# Getting images to work

## I did not understand /static/.

Reading time: 3 minute(s) @ 200 WPM.

I was until very recently involved in an epic struggle to get the system described in Making a Website Using Blogdown, Hugo, and GitHub pages to work for me. (See also Building a Blog with Blogdown and GitHub.) I really want it to work, because it has produced the current website that you are now reading, and I’m sure you’ll agree that it is very, very beautiful, in a stark, post-apocalyptic, Mordor-esque sort of way.

My problems all hinged on the fact that I misunderstood the static folder.

The conundrum was in trying to get external images, i.e., those that aren’t generated by R code chunks, to work. That is, to get external images into the R Markdown file, get them to show up in preview in the RStudio text editor [spoiler: they never do], and to continue to show up when uploaded to GitHub, to produce my website located at richardlent.github.io. [Don’t click, you’re already there.]

To make sense of the following you may need to refer to Hugo’s Directory Structure.

In a post created in this R blogdown-Hugo-static website-generated universe, images created by R graphics code work as follows.

Here is an R code chunk that generates an image.

{r echo=FALSE, fig.align="center"}
plot(cars)


I can preview this post while writing it in the RStudio text editor, and the R-generated images show up nicely. They also appear nicely, as you can see above, when I upload the material rendered by the Hugo static website generator to GitHub, where you are now reading it.

To get this to happen, I don’t have to do anything other than write the R code. The code chunk that produces the image triggers blogdown and Hugo to create a folder for this post to contain the image file. The image folder for this post, stored in the static folder, is named 2017-05-02-getting-images-to-work_files, with a subfolder named figure-html that contains an image file named unnamed-chunk-1-1.png. The image is regarded as unnamed, I guess, because I have not given the image a name up in the code chunk.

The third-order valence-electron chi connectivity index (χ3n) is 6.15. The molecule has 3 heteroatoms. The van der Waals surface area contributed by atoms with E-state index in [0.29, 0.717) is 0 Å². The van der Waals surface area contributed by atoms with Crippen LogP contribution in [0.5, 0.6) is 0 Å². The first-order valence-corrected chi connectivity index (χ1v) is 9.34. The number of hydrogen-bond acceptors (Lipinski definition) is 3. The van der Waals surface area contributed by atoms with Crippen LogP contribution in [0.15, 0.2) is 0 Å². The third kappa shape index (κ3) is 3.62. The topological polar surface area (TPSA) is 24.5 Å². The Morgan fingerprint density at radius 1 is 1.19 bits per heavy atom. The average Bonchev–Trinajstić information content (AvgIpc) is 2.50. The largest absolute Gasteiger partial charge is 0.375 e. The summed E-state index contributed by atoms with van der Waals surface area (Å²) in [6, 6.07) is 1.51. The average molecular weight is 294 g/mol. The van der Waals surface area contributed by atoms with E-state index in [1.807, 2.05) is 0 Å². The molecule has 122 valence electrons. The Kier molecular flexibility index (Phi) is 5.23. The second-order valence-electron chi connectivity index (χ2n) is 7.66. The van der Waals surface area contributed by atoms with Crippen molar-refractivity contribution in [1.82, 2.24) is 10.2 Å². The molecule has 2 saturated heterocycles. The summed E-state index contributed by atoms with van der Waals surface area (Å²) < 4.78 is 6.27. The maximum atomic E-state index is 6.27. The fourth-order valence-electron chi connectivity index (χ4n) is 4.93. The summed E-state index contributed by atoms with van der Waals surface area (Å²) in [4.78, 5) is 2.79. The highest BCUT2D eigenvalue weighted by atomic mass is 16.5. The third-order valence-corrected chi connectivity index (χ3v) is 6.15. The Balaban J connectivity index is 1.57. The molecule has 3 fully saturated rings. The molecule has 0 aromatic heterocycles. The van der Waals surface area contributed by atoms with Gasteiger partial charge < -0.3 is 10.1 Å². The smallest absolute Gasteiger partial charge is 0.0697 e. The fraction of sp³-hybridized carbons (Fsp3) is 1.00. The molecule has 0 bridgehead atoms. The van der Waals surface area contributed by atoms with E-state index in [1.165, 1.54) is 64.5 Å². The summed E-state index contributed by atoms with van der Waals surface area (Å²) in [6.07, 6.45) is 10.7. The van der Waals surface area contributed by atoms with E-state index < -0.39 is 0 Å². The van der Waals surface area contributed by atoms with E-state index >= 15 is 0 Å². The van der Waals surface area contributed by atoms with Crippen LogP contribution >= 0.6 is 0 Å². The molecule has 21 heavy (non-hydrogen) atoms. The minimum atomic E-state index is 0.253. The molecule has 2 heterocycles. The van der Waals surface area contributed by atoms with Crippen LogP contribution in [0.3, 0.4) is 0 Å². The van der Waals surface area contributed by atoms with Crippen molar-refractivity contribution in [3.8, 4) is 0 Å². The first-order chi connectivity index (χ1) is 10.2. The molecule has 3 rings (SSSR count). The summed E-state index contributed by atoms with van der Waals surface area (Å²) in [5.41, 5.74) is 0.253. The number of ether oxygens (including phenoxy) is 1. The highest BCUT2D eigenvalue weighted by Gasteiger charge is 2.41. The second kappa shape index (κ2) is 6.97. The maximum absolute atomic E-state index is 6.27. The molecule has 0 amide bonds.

This all works because anything put into Hugo’s static folder is copied up to GitHub unchanged. Where I screwed up was in not understanding what this actually means.

And so in the local directory structure of this website I have the following folder:

/static/img/

Following the advice of various pundits, I put images that I want to use in posts in the img subfolder. From there, we insert them into our R Markdown documents.

And thus we try this, with an image of my cat:

And it works, as you can see.

That is, now it’s working. It didn’t before.

Here’s why.

The Markdown tag used to insert this image is:

![Willie](/img/willie.png)

Instead of the above, I thought it should be this:

![Willie](/static/img/willie.png)

That is, I put in the static folder. That was wrong. Very wrong.

Because whilst the Hugo documentation states that “Everything in the static directory will be copied directly into the final site when rendered,” the static folder itself does NOT get copied to the final site. It’s the CONTENTS of the static folder that get copied to the final site, which is then uploaded to GitHub to yield the URL for this website, richardlent.github.io.

Elsewhere, Hugo hath spake:

“When Hugo builds your site, all assets INSIDE your static directory are copied over as-is.”

The emphasis above is mine and mine alone. That is, emphasis on the “inside.” What’s inside the static folder gets uploaded, not the static folder itself. Get it? No static folder. Nope. Just what’s inside of it. The contents. They get uploaded. Not the static folder.

So I’m glad we figured that out.

A final note. When external images are inserted into R Markdown files in the manner just described, they will not show up in the RStudio text editor as do R-generated graphics. You’ll instead get a little message saying something like No image at path /img/willie.png. However, when you use the blogdown RStudio addin Serve Site, the image will be correctly rendered in the RStudio Viewer pane (or in its own window if you have RStudio set up that way). When in Serve Site, you can edit the R Markdown document in the RStudio text editor, and the site preview will be automagically updated in real time. This is a groovy bit of technology called LiveReload.